Viburnum prunifolium L.

Black Haw

Viburnum prunifolium plant

Family - Caprifoliaceae

Stems - Woody, multiple. A shrub to 2m tall. Twigs glabrous.

Viburnum prunifolium twigWinter twig.

Viburnum prunifolium barkBark.

Leaves - Opposite, petiolate, ovate to elliptic, serrate, glabrous, to 9cm long, 6cm wide, blunt or acute at tip. Petiole +/-1.5cm long, reddish, slightly winged, (wings 1mm broad).

Viburnum prunifolium budBud.

Inflorescence - Terminal, dome-shaped cymes. Dense and appearing as a compound umbel, with copper-colored glands.

Flowers - Corolla whitish, 5-lobed(petals united), to 9mm broad. Lobes 3mm long and wide. Stamens 5, borne at base of corolla tube, well exserted, erect. Filaments to 4mm long, glabrous. Anthers yellow, to 1.2mm long. Style thick, .7mm long. Calyx tube to 2mm long, 1.2mm in diameter, glabrous, 5-lobed. Lobes to .8mm broad, .5mm long. Fruits purplish-black, ellipsoid to globose, to +1cm long, single-seeded (drupes).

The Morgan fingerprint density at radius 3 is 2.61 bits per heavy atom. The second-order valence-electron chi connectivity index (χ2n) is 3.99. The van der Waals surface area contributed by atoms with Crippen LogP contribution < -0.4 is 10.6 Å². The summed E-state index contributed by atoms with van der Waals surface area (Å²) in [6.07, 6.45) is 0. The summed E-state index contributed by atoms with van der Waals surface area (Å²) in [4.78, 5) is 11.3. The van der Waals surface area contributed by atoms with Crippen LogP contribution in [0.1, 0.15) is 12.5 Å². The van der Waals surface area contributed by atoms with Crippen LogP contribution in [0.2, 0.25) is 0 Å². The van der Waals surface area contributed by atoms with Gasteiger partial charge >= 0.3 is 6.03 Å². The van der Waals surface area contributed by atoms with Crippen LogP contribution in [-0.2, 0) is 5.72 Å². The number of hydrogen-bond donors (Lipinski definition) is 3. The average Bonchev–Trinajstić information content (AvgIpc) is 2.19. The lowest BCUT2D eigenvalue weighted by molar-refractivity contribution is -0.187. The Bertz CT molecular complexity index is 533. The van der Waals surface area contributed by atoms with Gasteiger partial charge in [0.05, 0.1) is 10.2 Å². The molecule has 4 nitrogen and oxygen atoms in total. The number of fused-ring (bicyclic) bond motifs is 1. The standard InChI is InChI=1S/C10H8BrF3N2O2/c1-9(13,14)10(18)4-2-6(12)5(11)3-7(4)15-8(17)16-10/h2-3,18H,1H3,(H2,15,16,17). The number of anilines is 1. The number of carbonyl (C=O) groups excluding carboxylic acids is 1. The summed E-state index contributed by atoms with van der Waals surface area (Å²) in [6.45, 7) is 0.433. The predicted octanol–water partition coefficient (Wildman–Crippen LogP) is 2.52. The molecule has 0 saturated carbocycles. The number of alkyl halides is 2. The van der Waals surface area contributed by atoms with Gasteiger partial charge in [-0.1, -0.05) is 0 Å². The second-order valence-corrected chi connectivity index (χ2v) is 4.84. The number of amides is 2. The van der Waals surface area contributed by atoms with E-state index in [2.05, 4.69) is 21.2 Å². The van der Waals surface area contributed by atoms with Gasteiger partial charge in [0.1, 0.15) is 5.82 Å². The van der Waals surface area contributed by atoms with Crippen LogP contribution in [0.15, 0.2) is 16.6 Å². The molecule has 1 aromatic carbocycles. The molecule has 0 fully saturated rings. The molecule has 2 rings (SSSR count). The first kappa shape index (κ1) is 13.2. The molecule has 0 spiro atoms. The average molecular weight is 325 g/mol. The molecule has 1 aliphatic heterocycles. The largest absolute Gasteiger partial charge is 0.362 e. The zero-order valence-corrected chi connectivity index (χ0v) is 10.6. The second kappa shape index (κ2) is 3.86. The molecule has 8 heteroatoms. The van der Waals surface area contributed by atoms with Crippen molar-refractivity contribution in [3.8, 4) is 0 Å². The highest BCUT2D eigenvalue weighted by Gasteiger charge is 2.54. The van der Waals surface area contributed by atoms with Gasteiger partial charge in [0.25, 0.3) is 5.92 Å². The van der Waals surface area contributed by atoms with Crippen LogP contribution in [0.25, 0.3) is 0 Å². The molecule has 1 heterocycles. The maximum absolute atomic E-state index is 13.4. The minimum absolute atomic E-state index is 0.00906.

Viburnum prunifolium flowers closeFlowers, close-up.

Viburnum prunifolium fruits

Flowering - April - May.

Habitat - Low woods, moist soils, slopes, thickets. Also cultivated.

Origin - Native to U.S.

Other info. - This species can be found throughout Missouri but is apparently absent from a few counties in the extreme northwest corner of the state. The plant can be identified by its opposite leaves (which resemble those of the genus Prunus or Pyrus), its tan, thin leaf buds, and its big clusters of white flowers.
The fruits of this species are edible. The plant has been cultivated for some time and would make a good garden specimen plant.

Photographs taken at the Kansas City Zoo, 10-12-99, at Whetstone Creek Conservation Area, Callaway County, MO., 2-26-04, and off the MKT Trail, Columbia, MO., 4-23-04.